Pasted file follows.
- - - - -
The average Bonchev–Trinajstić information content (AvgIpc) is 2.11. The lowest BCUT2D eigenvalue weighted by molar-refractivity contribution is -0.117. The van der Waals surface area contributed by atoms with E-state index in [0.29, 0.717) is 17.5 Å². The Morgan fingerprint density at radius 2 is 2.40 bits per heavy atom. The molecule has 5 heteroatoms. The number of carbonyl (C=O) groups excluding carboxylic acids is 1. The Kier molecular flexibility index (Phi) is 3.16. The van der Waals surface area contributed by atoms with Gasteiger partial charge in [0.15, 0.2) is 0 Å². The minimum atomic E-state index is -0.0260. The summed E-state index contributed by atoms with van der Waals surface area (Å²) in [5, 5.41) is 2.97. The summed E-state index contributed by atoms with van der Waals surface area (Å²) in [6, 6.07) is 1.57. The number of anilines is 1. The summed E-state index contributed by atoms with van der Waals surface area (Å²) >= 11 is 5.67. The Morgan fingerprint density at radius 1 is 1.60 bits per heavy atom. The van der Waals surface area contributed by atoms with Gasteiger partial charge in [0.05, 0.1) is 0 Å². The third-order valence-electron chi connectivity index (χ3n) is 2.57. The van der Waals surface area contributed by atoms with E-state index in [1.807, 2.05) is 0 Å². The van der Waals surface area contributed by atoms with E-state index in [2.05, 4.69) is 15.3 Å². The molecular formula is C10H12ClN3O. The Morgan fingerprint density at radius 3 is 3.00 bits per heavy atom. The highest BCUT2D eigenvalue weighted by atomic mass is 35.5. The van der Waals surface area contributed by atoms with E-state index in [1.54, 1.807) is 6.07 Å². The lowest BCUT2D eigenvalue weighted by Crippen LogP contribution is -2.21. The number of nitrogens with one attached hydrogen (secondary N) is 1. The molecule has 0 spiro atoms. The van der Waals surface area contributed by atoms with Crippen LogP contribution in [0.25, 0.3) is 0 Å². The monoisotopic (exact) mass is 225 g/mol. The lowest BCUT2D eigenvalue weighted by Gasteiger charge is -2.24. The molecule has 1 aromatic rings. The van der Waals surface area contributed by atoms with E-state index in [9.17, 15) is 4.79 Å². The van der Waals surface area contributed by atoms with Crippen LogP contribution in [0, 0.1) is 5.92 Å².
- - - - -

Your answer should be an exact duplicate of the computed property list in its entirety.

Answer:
The average Bonchev–Trinajstić information content (AvgIpc) is 2.11. The lowest BCUT2D eigenvalue weighted by molar-refractivity contribution is -0.117. The van der Waals surface area contributed by atoms with E-state index in [0.29, 0.717) is 17.5 Å². The Morgan fingerprint density at radius 2 is 2.40 bits per heavy atom. The molecule has 5 heteroatoms. The number of carbonyl (C=O) groups excluding carboxylic acids is 1. The Kier molecular flexibility index (Phi) is 3.16. The van der Waals surface area contributed by atoms with Gasteiger partial charge in [0.15, 0.2) is 0 Å². The minimum atomic E-state index is -0.0260. The summed E-state index contributed by atoms with van der Waals surface area (Å²) in [5, 5.41) is 2.97. The summed E-state index contributed by atoms with van der Waals surface area (Å²) in [6, 6.07) is 1.57. The number of anilines is 1. The summed E-state index contributed by atoms with van der Waals surface area (Å²) >= 11 is 5.67. The Morgan fingerprint density at radius 1 is 1.60 bits per heavy atom. The van der Waals surface area contributed by atoms with Gasteiger partial charge in [0.05, 0.1) is 0 Å². The third-order valence-electron chi connectivity index (χ3n) is 2.57. The van der Waals surface area contributed by atoms with E-state index in [1.807, 2.05) is 0 Å². The van der Waals surface area contributed by atoms with E-state index in [2.05, 4.69) is 15.3 Å². The molecular formula is C10H12ClN3O. The Morgan fingerprint density at radius 3 is 3.00 bits per heavy atom. The highest BCUT2D eigenvalue weighted by atomic mass is 35.5. The van der Waals surface area contributed by atoms with E-state index in [1.54, 1.807) is 6.07 Å². The lowest BCUT2D eigenvalue weighted by Crippen LogP contribution is -2.21. The number of nitrogens with one attached hydrogen (secondary N) is 1. The molecule has 0 spiro atoms. The van der Waals surface area contributed by atoms with Crippen LogP contribution in [0.25, 0.3) is 0 Å². The monoisotopic (exact) mass is 225 g/mol. The lowest BCUT2D eigenvalue weighted by Gasteiger charge is -2.24. The molecule has 1 aromatic rings. The van der Waals surface area contributed by atoms with E-state index in [9.17, 15) is 4.79 Å². The van der Waals surface area contributed by atoms with Crippen LogP contribution in [0, 0.1) is 5.92 Å².